In SSL, the key exchange, symmetric encryption and MAC algorithm are all grouped together into a single aggregate notion called a cipher suite.
In the initial handshake, the client sends:
- the highest protocol version that it supports;
- the list of cipher suites that it supports, in order of preference;
- other things which are not relevant here.
Then the server selects the protocol version and the cipher suite that will be used. The theory is that a courteous server will choose the protocol version that is the highest that both client and server support, and will honour the client's preferences by selecting the first cipher suite in the client list that the server also supports. Existing servers are not all courteous.
Note that the protocol version is not wholly independent of the cipher suite: some cipher suites work only with some protocol versions (e.g. cipher suites with AES/GCM as encryption+MAC work only with TLS 1.2).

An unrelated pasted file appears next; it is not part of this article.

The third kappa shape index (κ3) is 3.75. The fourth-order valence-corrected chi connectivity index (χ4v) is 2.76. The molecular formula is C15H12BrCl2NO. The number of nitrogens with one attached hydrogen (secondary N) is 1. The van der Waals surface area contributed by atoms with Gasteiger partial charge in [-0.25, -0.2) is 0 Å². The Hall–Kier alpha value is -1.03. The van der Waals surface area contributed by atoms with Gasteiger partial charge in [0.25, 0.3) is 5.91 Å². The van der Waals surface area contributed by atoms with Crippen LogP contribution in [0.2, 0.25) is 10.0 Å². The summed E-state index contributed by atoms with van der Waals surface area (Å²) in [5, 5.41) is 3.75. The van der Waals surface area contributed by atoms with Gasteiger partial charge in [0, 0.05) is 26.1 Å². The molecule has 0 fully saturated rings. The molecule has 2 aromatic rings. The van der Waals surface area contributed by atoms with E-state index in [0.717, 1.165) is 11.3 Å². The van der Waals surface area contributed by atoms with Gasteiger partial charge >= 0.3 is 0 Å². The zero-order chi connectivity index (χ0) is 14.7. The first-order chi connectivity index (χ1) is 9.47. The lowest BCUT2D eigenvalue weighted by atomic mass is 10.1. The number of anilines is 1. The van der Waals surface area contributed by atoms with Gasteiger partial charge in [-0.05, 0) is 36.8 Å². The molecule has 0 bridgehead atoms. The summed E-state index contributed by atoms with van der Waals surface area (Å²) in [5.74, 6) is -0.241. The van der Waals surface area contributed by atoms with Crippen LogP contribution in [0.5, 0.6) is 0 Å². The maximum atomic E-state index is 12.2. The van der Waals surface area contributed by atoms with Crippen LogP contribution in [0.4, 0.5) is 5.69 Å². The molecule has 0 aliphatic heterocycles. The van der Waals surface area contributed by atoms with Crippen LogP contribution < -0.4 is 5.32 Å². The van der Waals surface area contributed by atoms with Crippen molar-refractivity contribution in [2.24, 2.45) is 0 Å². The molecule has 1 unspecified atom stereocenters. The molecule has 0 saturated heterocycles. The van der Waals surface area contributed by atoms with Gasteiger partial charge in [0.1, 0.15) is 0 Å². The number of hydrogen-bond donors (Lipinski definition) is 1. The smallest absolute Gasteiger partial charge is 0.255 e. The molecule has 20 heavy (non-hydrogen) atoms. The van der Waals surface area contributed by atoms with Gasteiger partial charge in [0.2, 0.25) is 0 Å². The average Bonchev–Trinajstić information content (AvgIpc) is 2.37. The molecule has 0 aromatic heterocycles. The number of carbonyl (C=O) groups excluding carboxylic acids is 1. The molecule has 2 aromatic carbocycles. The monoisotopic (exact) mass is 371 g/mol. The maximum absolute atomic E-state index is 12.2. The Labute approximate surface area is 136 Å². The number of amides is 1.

In any case, there is no independent selection of key exchange, symmetric encryption and MAC: the protocol is not orthogonal in that respect. Not all combinations make sense; and not all combinations that make sense are actually defined, i.e. have an allocated cipher suite identifier.
For more information on this process, you may start by reading this answer.
Browsers are more or less configurable with regards to the cipher suites they support and the order in which they send them. Usually you can activate or deactivate cipher suites (e.g. see this) but the order is under control of the browser's logic (which can change depending on the version). In any case, the server ultimately chooses, not the client (though of course the client can always force the use of a specific cipher suite by sending a list restricted to that single cipher suite).
It can be argued that the notion of "order of preference" has little meaning. In practice, the client sends a list of cipher suites that it is willing to use, and thus any of them is usable. If a cipher suite is "weak" then the client should not put it down enough in its list of preference so that the server, hopefully, will not select it; instead, the client should not include it at all. Weak is weak.